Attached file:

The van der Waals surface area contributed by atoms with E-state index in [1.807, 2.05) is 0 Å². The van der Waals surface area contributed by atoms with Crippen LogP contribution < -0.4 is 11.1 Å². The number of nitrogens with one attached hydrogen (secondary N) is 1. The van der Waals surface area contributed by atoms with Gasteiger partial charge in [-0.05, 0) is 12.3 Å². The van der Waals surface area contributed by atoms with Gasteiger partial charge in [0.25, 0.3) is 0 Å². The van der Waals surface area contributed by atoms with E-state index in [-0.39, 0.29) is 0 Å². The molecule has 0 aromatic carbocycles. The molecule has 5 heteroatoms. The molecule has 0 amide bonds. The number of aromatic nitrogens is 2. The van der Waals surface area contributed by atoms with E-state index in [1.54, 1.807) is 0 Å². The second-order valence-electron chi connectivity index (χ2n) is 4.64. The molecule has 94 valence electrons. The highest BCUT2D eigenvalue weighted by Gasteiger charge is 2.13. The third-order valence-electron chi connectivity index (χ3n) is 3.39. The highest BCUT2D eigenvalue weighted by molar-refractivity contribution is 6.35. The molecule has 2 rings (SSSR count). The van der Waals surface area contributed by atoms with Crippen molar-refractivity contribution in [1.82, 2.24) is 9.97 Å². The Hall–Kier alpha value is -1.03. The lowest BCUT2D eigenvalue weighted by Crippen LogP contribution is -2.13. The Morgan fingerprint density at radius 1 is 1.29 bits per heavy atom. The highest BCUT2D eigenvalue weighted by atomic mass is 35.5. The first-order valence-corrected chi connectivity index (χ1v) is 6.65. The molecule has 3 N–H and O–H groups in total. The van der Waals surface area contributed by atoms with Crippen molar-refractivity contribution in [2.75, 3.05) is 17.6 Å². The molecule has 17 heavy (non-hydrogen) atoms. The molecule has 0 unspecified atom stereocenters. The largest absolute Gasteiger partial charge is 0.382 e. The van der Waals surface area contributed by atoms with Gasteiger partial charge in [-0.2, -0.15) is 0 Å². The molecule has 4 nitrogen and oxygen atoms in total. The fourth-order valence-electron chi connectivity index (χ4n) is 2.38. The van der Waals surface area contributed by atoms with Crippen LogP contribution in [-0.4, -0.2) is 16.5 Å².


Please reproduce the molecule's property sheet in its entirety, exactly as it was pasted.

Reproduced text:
The van der Waals surface area contributed by atoms with E-state index in [1.807, 2.05) is 0 Å². The van der Waals surface area contributed by atoms with Crippen LogP contribution < -0.4 is 11.1 Å². The number of nitrogens with one attached hydrogen (secondary N) is 1. The van der Waals surface area contributed by atoms with Gasteiger partial charge in [-0.05, 0) is 12.3 Å². The van der Waals surface area contributed by atoms with Gasteiger partial charge in [0.25, 0.3) is 0 Å². The van der Waals surface area contributed by atoms with E-state index in [-0.39, 0.29) is 0 Å². The molecule has 0 aromatic carbocycles. The molecule has 5 heteroatoms. The molecule has 0 amide bonds. The number of aromatic nitrogens is 2. The van der Waals surface area contributed by atoms with E-state index in [1.54, 1.807) is 0 Å². The second-order valence-electron chi connectivity index (χ2n) is 4.64. The molecule has 94 valence electrons. The highest BCUT2D eigenvalue weighted by Gasteiger charge is 2.13. The third-order valence-electron chi connectivity index (χ3n) is 3.39. The highest BCUT2D eigenvalue weighted by molar-refractivity contribution is 6.35. The molecule has 2 rings (SSSR count). The van der Waals surface area contributed by atoms with Crippen molar-refractivity contribution in [1.82, 2.24) is 9.97 Å². The Hall–Kier alpha value is -1.03. The lowest BCUT2D eigenvalue weighted by Crippen LogP contribution is -2.13. The Morgan fingerprint density at radius 1 is 1.29 bits per heavy atom. The highest BCUT2D eigenvalue weighted by atomic mass is 35.5. The first-order valence-corrected chi connectivity index (χ1v) is 6.65. The molecule has 3 N–H and O–H groups in total. The van der Waals surface area contributed by atoms with Crippen molar-refractivity contribution in [2.75, 3.05) is 17.6 Å². The molecule has 17 heavy (non-hydrogen) atoms. The molecule has 0 unspecified atom stereocenters. The largest absolute Gasteiger partial charge is 0.382 e. The van der Waals surface area contributed by atoms with Gasteiger partial charge in [-0.2, -0.15) is 0 Å². The molecule has 4 nitrogen and oxygen atoms in total. The fourth-order valence-electron chi connectivity index (χ4n) is 2.38. The van der Waals surface area contributed by atoms with Crippen LogP contribution in [-0.4, -0.2) is 16.5 Å².